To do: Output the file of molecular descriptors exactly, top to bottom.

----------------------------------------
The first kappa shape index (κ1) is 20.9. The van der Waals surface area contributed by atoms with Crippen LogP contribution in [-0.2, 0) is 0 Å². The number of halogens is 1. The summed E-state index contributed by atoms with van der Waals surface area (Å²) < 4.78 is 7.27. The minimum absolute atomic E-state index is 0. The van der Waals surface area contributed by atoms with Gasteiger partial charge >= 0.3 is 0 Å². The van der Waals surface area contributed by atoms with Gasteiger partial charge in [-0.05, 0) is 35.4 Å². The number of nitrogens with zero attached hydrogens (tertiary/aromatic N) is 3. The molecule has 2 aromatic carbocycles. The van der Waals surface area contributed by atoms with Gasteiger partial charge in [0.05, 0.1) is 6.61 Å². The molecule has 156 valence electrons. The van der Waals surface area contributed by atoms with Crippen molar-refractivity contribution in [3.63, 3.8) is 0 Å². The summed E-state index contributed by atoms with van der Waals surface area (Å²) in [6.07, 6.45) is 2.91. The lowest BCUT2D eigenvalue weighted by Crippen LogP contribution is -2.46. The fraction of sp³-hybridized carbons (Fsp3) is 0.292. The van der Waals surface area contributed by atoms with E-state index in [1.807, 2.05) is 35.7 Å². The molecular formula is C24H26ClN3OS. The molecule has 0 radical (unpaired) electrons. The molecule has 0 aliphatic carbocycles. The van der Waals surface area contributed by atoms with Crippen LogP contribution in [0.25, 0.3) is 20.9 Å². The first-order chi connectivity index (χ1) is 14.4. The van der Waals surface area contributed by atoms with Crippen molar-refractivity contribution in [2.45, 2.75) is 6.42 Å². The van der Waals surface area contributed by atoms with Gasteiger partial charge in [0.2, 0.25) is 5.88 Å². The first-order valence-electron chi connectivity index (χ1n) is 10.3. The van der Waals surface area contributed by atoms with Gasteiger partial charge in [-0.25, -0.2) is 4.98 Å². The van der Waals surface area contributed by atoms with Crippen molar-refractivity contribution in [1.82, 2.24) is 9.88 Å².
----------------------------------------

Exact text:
The first kappa shape index (κ1) is 20.9. The van der Waals surface area contributed by atoms with Crippen LogP contribution in [-0.2, 0) is 0 Å². The number of halogens is 1. The summed E-state index contributed by atoms with van der Waals surface area (Å²) < 4.78 is 7.27. The minimum absolute atomic E-state index is 0. The van der Waals surface area contributed by atoms with Gasteiger partial charge >= 0.3 is 0 Å². The van der Waals surface area contributed by atoms with Gasteiger partial charge in [-0.05, 0) is 35.4 Å². The number of nitrogens with zero attached hydrogens (tertiary/aromatic N) is 3. The molecule has 2 aromatic carbocycles. The van der Waals surface area contributed by atoms with Gasteiger partial charge in [0.05, 0.1) is 6.61 Å². The molecule has 156 valence electrons. The van der Waals surface area contributed by atoms with Crippen molar-refractivity contribution in [3.63, 3.8) is 0 Å². The summed E-state index contributed by atoms with van der Waals surface area (Å²) in [6.07, 6.45) is 2.91. The lowest BCUT2D eigenvalue weighted by Crippen LogP contribution is -2.46. The fraction of sp³-hybridized carbons (Fsp3) is 0.292. The van der Waals surface area contributed by atoms with E-state index in [1.807, 2.05) is 35.7 Å². The molecular formula is C24H26ClN3OS. The molecule has 0 radical (unpaired) electrons. The molecule has 0 aliphatic carbocycles. The van der Waals surface area contributed by atoms with Crippen LogP contribution in [0.25, 0.3) is 20.9 Å². The first-order chi connectivity index (χ1) is 14.4. The van der Waals surface area contributed by atoms with Crippen molar-refractivity contribution in [2.45, 2.75) is 6.42 Å². The van der Waals surface area contributed by atoms with Gasteiger partial charge in [0.2, 0.25) is 5.88 Å². The first-order valence-electron chi connectivity index (χ1n) is 10.3. The van der Waals surface area contributed by atoms with Gasteiger partial charge in [-0.25, -0.2) is 4.98 Å². The van der Waals surface area contributed by atoms with Crippen molar-refractivity contribution in [1.82, 2.24) is 9.88 Å².